Sunday, January 19, 2014

A Musicological Appreciation of the Distinction between Nouns and Verbs

At the beginning of this year, I wrote about an article in the Journal of the American Musicological Society by Rob C. Wegman which suggested that the governing powers of "the city of fifteenth-century Leiden thought more about the issues of both education and poverty than government at any level in our own country in the present day." However, I was not drawn to this article by my interests in educational policy. Rather, I was drawn to the paper by its title "From Maker to Composer: Improvisation and Musical Authorship in the Low Countries, 1450–1500." I had encountered that title while reading Kate van Orden’s book Music, Authorship, and the Book in the First Century of Print, about which I had written (in rather glowing terms) on my national site at the end of last month. The thesis behind this book is that the sixteenth century, which happened to begin with the publication of the first volume of the masses of Josquin des Prez in 1502, was a period during which how people thought about music went through a radical "paradigm" shift (to invoke the terminology of of Thomas S. Kuhn's monograph, "The Structure of Scientific Revolutions." In prior centuries thinking about music was solely a matter of thinking about making it through performance. However, Ottaviano Petrucci's printed volume of Josquin's music introduced the possibility that one could make music by making a document, rather than making a performance.

This struck a familiar nerve for me. Last August I had found myself thinking, once again, about the difference between a verb-based approach to thinking about music (where the focus is on those actions that lead to performance) and a noun-based approach in which thinking about artifacts, such as pieces of paper with music notation on them, is more important than the dynamics of interpreting the notation. It was that familiarity that led me to check out what Wegman had to say about the distinction between making and composing. Through this paper, I was pleased to discover that I was far from the first to recognize the distinction between nouns and verbs in thinking about music. Instead, that recognition could be traced all the way back to Aristotle.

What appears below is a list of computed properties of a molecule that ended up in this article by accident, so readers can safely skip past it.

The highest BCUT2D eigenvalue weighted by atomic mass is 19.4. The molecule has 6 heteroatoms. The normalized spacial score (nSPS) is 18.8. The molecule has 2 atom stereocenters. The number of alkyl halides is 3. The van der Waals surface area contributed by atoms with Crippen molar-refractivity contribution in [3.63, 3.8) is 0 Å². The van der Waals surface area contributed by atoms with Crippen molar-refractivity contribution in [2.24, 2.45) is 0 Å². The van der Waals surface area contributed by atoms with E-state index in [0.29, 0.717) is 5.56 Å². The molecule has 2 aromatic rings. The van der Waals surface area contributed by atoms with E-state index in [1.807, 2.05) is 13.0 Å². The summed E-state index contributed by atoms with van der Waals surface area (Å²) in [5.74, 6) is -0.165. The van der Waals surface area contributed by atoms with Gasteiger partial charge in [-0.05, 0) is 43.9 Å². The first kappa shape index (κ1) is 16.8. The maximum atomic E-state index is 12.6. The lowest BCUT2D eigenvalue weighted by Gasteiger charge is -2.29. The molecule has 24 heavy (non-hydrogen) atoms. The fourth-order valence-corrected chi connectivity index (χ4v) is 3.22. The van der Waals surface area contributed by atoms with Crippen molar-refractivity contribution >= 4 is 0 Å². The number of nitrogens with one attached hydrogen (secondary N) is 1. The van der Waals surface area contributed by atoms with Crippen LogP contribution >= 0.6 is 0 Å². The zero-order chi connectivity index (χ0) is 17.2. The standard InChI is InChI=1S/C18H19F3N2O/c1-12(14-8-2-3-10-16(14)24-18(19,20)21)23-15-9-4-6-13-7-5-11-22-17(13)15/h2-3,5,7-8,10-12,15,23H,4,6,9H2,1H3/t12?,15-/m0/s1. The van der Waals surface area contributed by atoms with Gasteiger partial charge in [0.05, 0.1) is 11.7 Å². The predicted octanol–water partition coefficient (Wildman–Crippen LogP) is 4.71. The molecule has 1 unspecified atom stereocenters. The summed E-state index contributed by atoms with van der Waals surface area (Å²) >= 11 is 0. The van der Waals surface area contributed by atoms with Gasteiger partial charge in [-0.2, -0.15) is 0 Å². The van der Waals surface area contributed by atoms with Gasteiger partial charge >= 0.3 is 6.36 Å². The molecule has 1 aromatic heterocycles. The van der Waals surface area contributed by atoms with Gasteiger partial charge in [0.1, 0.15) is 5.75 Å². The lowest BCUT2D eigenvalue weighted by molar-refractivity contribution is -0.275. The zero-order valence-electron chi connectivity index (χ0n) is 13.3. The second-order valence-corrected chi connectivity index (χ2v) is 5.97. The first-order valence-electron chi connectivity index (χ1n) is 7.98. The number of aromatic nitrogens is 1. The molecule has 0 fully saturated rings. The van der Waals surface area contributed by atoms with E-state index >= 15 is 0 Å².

There are some real gems of observation in that section of Wegman's paper that deals with the distinction between making and doing. His primary source is the medieval theorist Tinctoris, but he is also interested in how one can read Tinctoris' texts properly. Here is the first quote that resonated with me:
At the root of Tinctoris's perception lies the Aristotelian distinction between making (poiesis) and doing (praxis). Music, by definition, belongs to the latter category. To ‘make’ is to produce a piece of work, an object, and sound is not an object but motion. It is fleeting, transitory, immaterial: sound cannot be made (factus) but only uttered (prolatus).To think of music as a ‘thing’ is a paradox: things have permanence and spatial extension, and for sound this is unthinkable unless it is represented by ink on paper, thus assuming matter and form.
The distinction between nouns and verbs then arises in addressing the nature of "Tinctoris's perception" as follows:
And the principal characteristic of the perception is, in fact, its commonsensical nature, its rootedness in everyday language: a thing is a substance (noun) modified by accidents (adjectives),while motion is caused by action (verb), involving an agent (nominative) and patient (accusative). Tinctoris's written/mental classification, cited above, parallels exactly this noun/verb distinction. While written counterpoint, by its very nature, can only be represented by a noun (res facta or cantus compositus), oral counterpoint necessarily requires one to use a verb (cantare super librum). The noun contrapunctus, covering both, can be an overarching term by virtue of being, not an object, but an ars, a knowledge of the rules for making and doing.
From that position Wegman can then return to the "Aristotelian distinction," now reflected by the writings of Thomas Aquinas:
Although writing, creating, and making are nowadays used interchangeably as synonyms for composing, medievals were acutely conscious of the distinctions between them, and they carefully maintained these in written statements. ‘To create,’ as Aquinas put it (ibid., 264), is to ‘produce something out of nothing,’ which only the Creator can. To make or to compose is to work on or put together material provided by nature, which is what the artist does. To write, finally, is to copy (scribere).
I suppose that, had I been younger, I would have felt disappointed to discover that what I had thought was my own bright idea had actually been hijacked from Aristotle. However, I have been nurturing this idea for quite some time, going back to my own days as a Silicon Valley researcher. No matter how hard I worked at it, I always felt as if I was the only one who saw any value in it. As a result of reading Wegman's paper, I no longer feel quite so solitary!

No comments: